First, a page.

Talk about your Brechtian estrangement: in the opening minutes of The Crumb Trail, before the members of the cast have even got around to introducing themselves to the audience by their real names and by the characters they will play, one of them (Bush Moukarzel) is in our faces reading extracts from ecstatic reviews of this show from its previous travels. Not only do the reviews glow with admiration for Pan Pan’s theatrical gifts and moral importance, they are (within the conventions of their genre) beautifully written, astute and subtly observed.
Thanks, guys – how to make a critic self-conscious.
But okay, self, buck up: you were a reporter before you were a reviewer. Tell the people what you saw, then let them worry about stuff like context, significance, intent, the stuff that stumped you. Even after you heard those other reviews. And read the programme notes. And Googled.
The main Project stage is “stripped bare”, the floor blocked out with tape and marked in stage-jargon segments. There are two doors in a white wall, upstage left and right. Downstage right a table is set vaguely with a bottle and glasses of wine, a breadmaking machine, a soundboard, an Apple laptop and a projector. Another table along the stage-left wall has the lighting controls (including a computer screen presumably listing the cues) and eight of those boxy overhead projectors with the long “necks” that let you point and focus them. Such projectors would appear to be the prop de jour: several of them also featured in the Performance Corporation’s recent Power Point, with which The Crumb Trail shares several other characteristics, including actors who introduce themselves and a messy way with fairy-tales. (I may be groping toward an understanding of why the overhead projectors keep disappearing from the college where I teach.) At the back of the stage there’s a metal bar suspended eight feet off the ground, where the actors occasionally hang by their arms, plus a little set-up for electric bass, guitar and keyboard, where the actors occasionally turn into a noisy indie-whine band.
There’s a sort of a kind of an enactment of Hansel and Gretel going on here, and, with that, a lot of colliding generations: two performers are in their 20s, two around 50. (The latter are Gina Moxley and Arthur Riordan, whose familiarity in this venue seems part of their weathered-ness.) You might say that the actors slip in and out of their various roles, but that verb could imply grace, a quality deliberately omitted from these abrupt performances, which have a little Butoh but no beauty. The beauty instead is in watching them work the technology: YouTube is a full partner here, projected on the white wall.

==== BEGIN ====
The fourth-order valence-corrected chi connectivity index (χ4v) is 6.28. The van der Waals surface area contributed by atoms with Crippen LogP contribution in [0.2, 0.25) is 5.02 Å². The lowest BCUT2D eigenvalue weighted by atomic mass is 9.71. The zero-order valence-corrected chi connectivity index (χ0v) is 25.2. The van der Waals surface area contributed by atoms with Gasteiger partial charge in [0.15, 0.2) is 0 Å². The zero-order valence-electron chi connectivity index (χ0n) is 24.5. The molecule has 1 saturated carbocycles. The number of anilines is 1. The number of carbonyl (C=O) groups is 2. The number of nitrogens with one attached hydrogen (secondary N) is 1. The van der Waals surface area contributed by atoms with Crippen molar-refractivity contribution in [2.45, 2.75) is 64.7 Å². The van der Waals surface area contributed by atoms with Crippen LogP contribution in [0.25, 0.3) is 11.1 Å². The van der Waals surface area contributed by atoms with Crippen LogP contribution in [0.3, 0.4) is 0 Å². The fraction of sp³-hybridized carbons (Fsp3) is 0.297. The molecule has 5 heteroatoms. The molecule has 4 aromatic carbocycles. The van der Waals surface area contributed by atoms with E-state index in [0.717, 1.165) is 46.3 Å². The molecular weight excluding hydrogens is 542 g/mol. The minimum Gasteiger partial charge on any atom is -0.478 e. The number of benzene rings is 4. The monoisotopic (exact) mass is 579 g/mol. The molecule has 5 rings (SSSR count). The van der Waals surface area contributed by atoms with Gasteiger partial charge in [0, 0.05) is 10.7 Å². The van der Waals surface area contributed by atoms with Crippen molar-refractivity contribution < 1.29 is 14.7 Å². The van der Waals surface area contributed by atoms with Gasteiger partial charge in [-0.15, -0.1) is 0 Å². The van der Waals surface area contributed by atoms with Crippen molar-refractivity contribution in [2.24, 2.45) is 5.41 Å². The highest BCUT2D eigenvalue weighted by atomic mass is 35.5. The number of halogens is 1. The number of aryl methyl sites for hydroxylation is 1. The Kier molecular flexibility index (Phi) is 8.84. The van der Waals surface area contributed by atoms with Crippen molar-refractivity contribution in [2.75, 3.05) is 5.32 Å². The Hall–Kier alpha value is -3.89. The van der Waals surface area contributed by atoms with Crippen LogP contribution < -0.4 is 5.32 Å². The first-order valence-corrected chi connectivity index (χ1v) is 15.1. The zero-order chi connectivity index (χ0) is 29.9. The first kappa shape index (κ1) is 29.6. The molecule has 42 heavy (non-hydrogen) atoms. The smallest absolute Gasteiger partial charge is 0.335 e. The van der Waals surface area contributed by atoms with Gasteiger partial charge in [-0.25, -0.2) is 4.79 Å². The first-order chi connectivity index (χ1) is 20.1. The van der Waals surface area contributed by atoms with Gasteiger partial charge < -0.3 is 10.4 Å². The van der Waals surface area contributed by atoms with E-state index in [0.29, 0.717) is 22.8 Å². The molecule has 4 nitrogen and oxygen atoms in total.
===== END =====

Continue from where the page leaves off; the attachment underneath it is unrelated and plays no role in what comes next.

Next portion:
Sometimes it’s with bits of a few familiar favourites, Muppets dancing or fat guys lip-syncing, more often with videos of the cast shadowing, echoing, illuminating or substituting for the action onstage. (For extra disorientation, you can watch the videos again at home.) There’s also a Skype sex-call, and a hint that the crumb trail of the title might relate to the cookies you leave on your computer as you make your estranged way across the internet. But Pan Pan’s thrills are essentially visual, enhanced because we watch the performers make all the effects happen before our very eyes.
At times, as when writer/performer Moxley, as the Witch, discusses childlessness, you sense that there is something heartfelt going on here. At other times you’re convinced it’s some other organ that is being felt: Aoife Duffin (whose expressive face is ultimately the most compelling, disturbing thing on show) repeatedly reaches into her knickers to finger her, eh, pubic area; on another occasion Moukarzel grabs hold of his own.
On a couple of occasions I felt I was being reassured that all the meaningful stuff I must be missing might not amount to a whole lot: when we’re told the first syllable of the writer’s surname rhymes with “hoax”; and when Moukarzel declares: “It’s stupid, standing up here pretending.” But assuming that something serious is at play here: if we as audience members are implicated in creating narrative, drama and meaning out of this tortuous theatre (see, I really did read the programme notes) then I for one could do with more substantial material with which to begin – more provocative ideas, more engaging language, funnier humour.
Maybe those needs indicate a failure of imagination on my part. Whatever the reason, at a performance involving some of the brightest, most adept people in Irish theatre, I felt I was getting mere crumbs from the rich folks’ table.
Harry Browne is a lecturer in Journalism at Dublin Institute of Technology.